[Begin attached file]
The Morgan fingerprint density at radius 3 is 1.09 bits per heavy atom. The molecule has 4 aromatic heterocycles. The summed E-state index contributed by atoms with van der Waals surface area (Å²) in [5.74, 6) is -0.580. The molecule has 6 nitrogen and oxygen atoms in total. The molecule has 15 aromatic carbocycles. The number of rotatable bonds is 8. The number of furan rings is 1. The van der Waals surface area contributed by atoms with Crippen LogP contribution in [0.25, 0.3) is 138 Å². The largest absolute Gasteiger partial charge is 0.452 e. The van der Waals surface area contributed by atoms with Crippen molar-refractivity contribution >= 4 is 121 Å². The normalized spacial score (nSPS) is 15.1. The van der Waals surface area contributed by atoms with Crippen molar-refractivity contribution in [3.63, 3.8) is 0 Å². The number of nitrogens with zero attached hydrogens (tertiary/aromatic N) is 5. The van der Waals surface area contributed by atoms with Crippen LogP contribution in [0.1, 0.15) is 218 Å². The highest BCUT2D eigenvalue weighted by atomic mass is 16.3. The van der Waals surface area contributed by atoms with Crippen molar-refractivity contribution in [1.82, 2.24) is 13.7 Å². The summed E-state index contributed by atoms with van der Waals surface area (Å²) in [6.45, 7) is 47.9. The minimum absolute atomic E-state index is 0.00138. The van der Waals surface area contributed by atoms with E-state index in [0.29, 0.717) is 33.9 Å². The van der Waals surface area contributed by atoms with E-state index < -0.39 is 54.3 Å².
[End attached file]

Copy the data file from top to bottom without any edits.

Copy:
The Morgan fingerprint density at radius 3 is 1.09 bits per heavy atom. The molecule has 4 aromatic heterocycles. The summed E-state index contributed by atoms with van der Waals surface area (Å²) in [5.74, 6) is -0.580. The molecule has 6 nitrogen and oxygen atoms in total. The molecule has 15 aromatic carbocycles. The number of rotatable bonds is 8. The number of furan rings is 1. The van der Waals surface area contributed by atoms with Crippen LogP contribution in [0.25, 0.3) is 138 Å². The largest absolute Gasteiger partial charge is 0.452 e. The van der Waals surface area contributed by atoms with Crippen molar-refractivity contribution >= 4 is 121 Å². The normalized spacial score (nSPS) is 15.1. The van der Waals surface area contributed by atoms with Crippen molar-refractivity contribution in [3.63, 3.8) is 0 Å². The number of nitrogens with zero attached hydrogens (tertiary/aromatic N) is 5. The van der Waals surface area contributed by atoms with Crippen LogP contribution in [0.1, 0.15) is 218 Å². The highest BCUT2D eigenvalue weighted by atomic mass is 16.3. The van der Waals surface area contributed by atoms with Crippen molar-refractivity contribution in [1.82, 2.24) is 13.7 Å². The summed E-state index contributed by atoms with van der Waals surface area (Å²) in [6.45, 7) is 47.9. The minimum absolute atomic E-state index is 0.00138. The van der Waals surface area contributed by atoms with E-state index in [0.29, 0.717) is 33.9 Å². The van der Waals surface area contributed by atoms with E-state index < -0.39 is 54.3 Å².